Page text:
Primarily a consumer centric legislation, RERA has been touted to be the key to resolving the wide-ranging problems prevalent in the Indian realty sector.
What RERA means for Consumers, Developers and Others:
However, with the impending rules for its implementation and setting up of the RERA Authority in several States, its execution remains to be tested. To add to this, what the optimists fail to notice, is how RERA regime is neither a novel concept, given the existing framework governing the sector in most States, nor does it provide a fool-proof method for resolution, transparency, accountability and efficiency. That is not to say that it is not a forward-looking or much needed reform. It surely is, but it needs to evolve and be implemented well, which task has already been undertaken in some State rules.
Consumers are drawing comfort from the 70% deposit requirement as the end of the road for the rampant fund diversion in the sector. However, the manner of addressing this requirement for ongoing projects has been left unanswered. Even in States like Haryana, where the rules look to address this problem, uncertainty prevails on whether any monies remain undiverted and at the developers’ disposal to comply with this requirement.
Even the penalty provisions in RERA are a double-edged sword. Although aimed as a deterrent for the developers, the ultimate aim of the customers is not (and should not be) to have a very stringent regime which hampers project timelines and completion, especially in ongoing projects. Consumers’ objective is to receive delivery of properly completed properties in which they have invested their life savings.
One key concern for developers is whether RERA encompasses each of their ongoing projects. With each State defining ongoing projects differently, developers must assess each of their ongoing projects in light of the relevant State rules to ensure compliance. The Central Government ministers state that the only yardstick should be whether a completion certificate has been obtained as of 1 May 2017. It seems that the Central Government may nudge the State Governments to follow this approach – what pans out remains yet to be seen. The nature of prohibition under RERA is also pertinent to note in this respect. Given that RERA only prohibits sales and marketing of unregistered projects, it is safe to conclude that sold-out projects pending grant of possession until issue of completion certificate, need not register under RERA.
Without the RERA Authority or even an interim authority in place (barring in a few States) and the three-month deadline fast approaching, uncertainty also looms over compliance with the registration requirement. Consequently, developers are also at a loss whether the prohibition on marketing and sales activities without registration applies to their ongoing projects. However, in the absence of an express close shops till registration rule, developers can continue marketing and sales activities for their ongoing projects till the end of the three-month timeline. If the RERA Authority or rules are not in place, it is very likely that this timeline for applying for registration may be extended.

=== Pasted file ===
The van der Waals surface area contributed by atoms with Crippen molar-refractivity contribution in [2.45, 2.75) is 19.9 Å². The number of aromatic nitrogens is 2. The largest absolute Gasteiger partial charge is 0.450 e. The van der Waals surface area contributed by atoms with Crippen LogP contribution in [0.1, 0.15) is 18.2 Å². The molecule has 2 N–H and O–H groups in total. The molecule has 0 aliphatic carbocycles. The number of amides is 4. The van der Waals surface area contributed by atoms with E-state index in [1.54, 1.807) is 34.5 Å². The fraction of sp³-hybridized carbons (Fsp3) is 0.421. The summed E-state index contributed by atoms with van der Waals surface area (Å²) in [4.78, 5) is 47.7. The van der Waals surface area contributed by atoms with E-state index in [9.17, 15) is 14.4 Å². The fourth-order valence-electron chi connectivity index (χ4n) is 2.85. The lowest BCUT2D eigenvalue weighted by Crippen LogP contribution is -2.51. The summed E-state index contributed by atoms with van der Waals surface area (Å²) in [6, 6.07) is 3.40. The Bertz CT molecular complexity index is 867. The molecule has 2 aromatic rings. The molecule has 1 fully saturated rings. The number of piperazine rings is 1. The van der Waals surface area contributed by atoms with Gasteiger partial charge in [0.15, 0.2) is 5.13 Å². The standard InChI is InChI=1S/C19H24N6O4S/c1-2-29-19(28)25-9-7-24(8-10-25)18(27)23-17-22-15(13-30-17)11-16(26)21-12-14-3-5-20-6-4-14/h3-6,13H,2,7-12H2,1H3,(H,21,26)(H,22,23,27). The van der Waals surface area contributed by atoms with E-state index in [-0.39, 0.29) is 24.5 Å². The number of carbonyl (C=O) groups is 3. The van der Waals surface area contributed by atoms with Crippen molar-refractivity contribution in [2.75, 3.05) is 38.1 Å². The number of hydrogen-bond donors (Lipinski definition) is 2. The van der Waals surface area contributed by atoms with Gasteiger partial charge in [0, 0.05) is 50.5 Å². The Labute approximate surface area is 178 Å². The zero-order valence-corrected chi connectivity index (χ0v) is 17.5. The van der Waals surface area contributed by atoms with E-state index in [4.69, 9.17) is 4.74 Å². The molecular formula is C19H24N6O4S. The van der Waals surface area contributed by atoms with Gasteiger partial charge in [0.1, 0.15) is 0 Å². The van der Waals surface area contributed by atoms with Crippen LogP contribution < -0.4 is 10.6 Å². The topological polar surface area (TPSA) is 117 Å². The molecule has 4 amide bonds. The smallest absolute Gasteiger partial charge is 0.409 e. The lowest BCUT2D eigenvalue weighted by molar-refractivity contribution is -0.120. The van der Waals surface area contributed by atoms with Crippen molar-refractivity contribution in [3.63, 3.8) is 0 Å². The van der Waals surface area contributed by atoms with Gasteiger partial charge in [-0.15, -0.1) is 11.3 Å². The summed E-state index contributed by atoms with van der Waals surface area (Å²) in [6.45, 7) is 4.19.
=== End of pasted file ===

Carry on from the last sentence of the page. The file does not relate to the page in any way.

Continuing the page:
Despite the State rules providing templates of the agreements to sell, RERA as well as most of the State rules do not specify whether re-executing transactions with the existing allottees of ongoing projects is mandatory. Without an express provision, such a requirement can be safely assumed to not apply. However, in cases where the existing documentation is developer friendly (a very likely scenario) or contains commercials that may not be implementable under the RERA regime (such as assured returns to consumers), the uncertainty of frustration of such contracts, coupled with repercussions under RERA, prevails. In many cases, it may be worthwhile for developers and customers alike to execute fresh agreements, which are compliant with RERA.
Expectedly, developers are crying foul of the 70% deposit requirement as a roadblock to their fund management efforts and cause of the resultant liquidity crisis. Small players and developers sourcing funds from other projects are also likely to be weeded out of the market with this requirement leaving only the established players to compete. To restart pending projects, promoter level financing or additional mezzanine funding may be the only option. The Government may need to consider a mechanism of dealing with the stranded projects if the promoters fail to raise the requisite financing.
Given the parallel requirement of registration of real estate agents, and the absence of a cooling off period (as in the case of ongoing projects), it is clear that developers can engage only registered agents for their projects. Business is sure to be impacted with the absence of agents.
RERA defines promoters to include any person who constructs or develops land into a project, or anyone who acts as a builder, contractor, developer, etc. Purely financial investors would not fall within this ambit. However, for investors engaged in active roles in the development, marketing or sales of any project, restructuring their rights and obligations is of paramount importance.
This new and stringent regulatory environment coupled with the limited fund raising options may trigger an exodus of several (small to medium scale) developers from the sector resulting in a possible consolidation or sell-offs, opening avenues for interested and equipped players in partnering with or buying projects from such exiting developers.
The author is Partner at Trilegal, a full service law firm
With inputs from Senior Associate Ramya Suresh and Associate Itisha Gupta, Trilegal
Disclaimer: The facts and opinions written in this column are those of the author and do not reflect the views of economictimes.com